Non-police state

Yesterday night (after telling my friend I didn’t want to drive because I might get pulled over) I got pulled over for the second time in my life. For crossing the center line and otherwise driving like someone switching the radio station/driving drunk/checking my milage to made sure I wasn’t going to run out of gas/ correcting for a weird pull to the left, all of which I was doing (except for the drunk part). Anyway, the very second that I stopped, my hubcap flew off and rolled across the road. Lovely, I thought. The officer must be a prophet. He strolled over with his flashlight, after retrieving my hubcap, and I handed him my liscense only, since I couldn’t find my registration. “If you notice,” I said “that expired two days ago, on my birthday. I’m getting another one tomorrow.”

“Have you had anything to drink tonight?” asked the officer.

“No,” I said, as seriously as ever I could.

(this is technically a lie: I’d had a lot of water to drink, having just played ultimate frisbee for a few hours)

The officer meandered back over to his car, having asked a few questions of me such as how old I was (had to think about that one) and what I was doing in Oregon with an expired Idaho liscense. While he was occupying himself behind his brilliant lights, flashing like a sleazy dance hall, I chuckled at the irony of my life. I’d just been telling people it might be ok to drive without liscense, since I rarely speed and never get pulled over. He was gone for quite awhile. When he came back, he informed me that he had found no record of my liscense, expired or otherwise. That made me a bit nervous. I was strunk dumb, in fact.

“I’m sure it just means our computers aren’t working,” said the officer “you’re free to go.”

“Oh, thanks,” I said “Do you want to see my insurance registration?” (I had finally managed to locate it in my stuffed glovebox.)

“Nah,” he said.

So I drove away. I had enough gas to make it home, too. My hubcap is still off. I’m driving to the DMV later this afternoon to ask for an Oregon driver’s liscense. Hopefully I won’t get pulled over between here and there.

Birthday dinner

Yesterday was my 22nd birthday. Today I feel rather old. I have switched gears from barely-legal-drinker to early-twenties-undergrad. This is the result of our American laws that make 21 such a big deal, and thus everything after seems like a blind coasting over the hill of approaching age.

My friends and I celebrated with a night frought with hillarity boardering on the appaling. We went to a nice little restaurant owned by a fellow from the Middle East, who was also the cook and the server. He turned out to be higher than pie in the sky, and showed us his potato pipe to prove it. He asked us if we wanted to share; we said no. We didn’t order, because he didn’t give us menus. He just brought us food (which tasted of curry), and bread, all in large dishes, and a bunch of forks, and told us he didn’t want to wash up. So we partook together, to the sound of wailing Eastern music and the fellow’s blunt comments about how beautiful my friend was (“her hair is like gold. So beautiful we should cut it off and smoke it.”) and how much more beautiful the girls of Tunisia were (“here, you are a 10. There, you would be a 2.”) etc, etc. It was quite a night. “It wasn’t like this before,” said another friend, who had convinced me to go. The pottage was good, so we left, full of food and amused wonder.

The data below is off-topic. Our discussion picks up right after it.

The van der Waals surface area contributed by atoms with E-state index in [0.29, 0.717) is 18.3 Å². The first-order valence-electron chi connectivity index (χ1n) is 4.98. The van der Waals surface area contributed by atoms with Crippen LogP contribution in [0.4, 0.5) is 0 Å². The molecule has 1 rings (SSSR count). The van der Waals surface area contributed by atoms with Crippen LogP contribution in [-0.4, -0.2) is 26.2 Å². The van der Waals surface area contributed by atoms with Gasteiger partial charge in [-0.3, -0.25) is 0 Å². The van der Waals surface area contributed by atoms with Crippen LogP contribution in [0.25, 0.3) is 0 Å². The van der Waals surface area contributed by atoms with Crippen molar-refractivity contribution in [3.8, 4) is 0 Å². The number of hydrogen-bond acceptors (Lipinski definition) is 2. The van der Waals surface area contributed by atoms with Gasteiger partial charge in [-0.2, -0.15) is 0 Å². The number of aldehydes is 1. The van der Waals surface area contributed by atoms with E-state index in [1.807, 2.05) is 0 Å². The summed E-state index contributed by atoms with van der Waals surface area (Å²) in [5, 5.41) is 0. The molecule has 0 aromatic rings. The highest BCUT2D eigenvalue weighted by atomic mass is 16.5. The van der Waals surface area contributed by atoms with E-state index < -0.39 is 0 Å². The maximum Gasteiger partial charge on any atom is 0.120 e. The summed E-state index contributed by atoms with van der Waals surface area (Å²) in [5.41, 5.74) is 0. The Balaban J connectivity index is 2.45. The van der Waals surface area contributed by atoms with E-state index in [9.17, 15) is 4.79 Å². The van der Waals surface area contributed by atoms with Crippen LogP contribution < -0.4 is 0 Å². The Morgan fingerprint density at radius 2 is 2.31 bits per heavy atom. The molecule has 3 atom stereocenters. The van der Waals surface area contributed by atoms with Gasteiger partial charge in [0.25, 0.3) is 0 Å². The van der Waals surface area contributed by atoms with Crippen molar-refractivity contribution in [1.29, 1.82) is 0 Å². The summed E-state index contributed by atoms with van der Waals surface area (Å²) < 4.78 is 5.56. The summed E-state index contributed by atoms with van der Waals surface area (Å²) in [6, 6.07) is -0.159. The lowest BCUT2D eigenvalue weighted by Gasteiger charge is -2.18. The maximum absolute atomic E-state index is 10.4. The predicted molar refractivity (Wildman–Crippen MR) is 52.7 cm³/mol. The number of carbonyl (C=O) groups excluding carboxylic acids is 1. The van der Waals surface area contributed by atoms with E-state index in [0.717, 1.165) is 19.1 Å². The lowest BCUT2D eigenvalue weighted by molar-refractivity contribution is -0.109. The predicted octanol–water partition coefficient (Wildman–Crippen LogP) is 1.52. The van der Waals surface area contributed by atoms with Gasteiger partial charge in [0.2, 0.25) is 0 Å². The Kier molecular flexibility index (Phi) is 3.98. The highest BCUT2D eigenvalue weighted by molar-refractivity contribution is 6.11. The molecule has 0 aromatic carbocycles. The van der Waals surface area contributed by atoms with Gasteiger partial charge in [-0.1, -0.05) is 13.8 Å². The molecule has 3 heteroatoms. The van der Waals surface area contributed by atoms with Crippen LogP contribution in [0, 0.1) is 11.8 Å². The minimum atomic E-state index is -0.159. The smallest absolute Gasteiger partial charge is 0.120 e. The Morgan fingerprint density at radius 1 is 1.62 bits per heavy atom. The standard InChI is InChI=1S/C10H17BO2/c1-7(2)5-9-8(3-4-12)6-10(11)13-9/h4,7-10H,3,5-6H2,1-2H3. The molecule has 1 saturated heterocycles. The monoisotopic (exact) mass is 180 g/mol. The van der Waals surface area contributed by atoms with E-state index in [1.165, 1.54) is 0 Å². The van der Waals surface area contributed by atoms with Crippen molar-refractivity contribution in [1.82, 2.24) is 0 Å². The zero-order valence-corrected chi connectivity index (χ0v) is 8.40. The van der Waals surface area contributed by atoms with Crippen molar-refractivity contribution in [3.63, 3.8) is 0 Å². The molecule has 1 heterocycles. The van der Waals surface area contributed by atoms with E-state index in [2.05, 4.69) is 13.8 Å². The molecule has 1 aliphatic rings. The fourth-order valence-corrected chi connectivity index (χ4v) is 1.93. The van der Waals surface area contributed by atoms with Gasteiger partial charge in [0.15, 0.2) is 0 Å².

As I sit in an English lab with the feel of a construction site, its walls concrete, unadorned red brick, and naked steel ribs, I contemplate the meaning of life. I’m waiting for something. Literally, I’m waiting for 6 p.m. tonight, when I have an appointment to meet. Other than that, I seem to be waiting for genius to strike. So far, it hasn’t. So I stare at this screen, my contacts drying against the weight of my corneas, and attend to the silence.

Qu’est-ce que je vais faire? J’ai envie d’envier. Je veux faire tout: mais quoi, exactement?

The sun has broken through the clouds of somber Oregon. April offers up herself to whomever will take her to enjoy. Her idealism is perfect, and will almost certainly drown in tears again. But for now, her garments are fresh in opal sheerness, soft in hanging moss.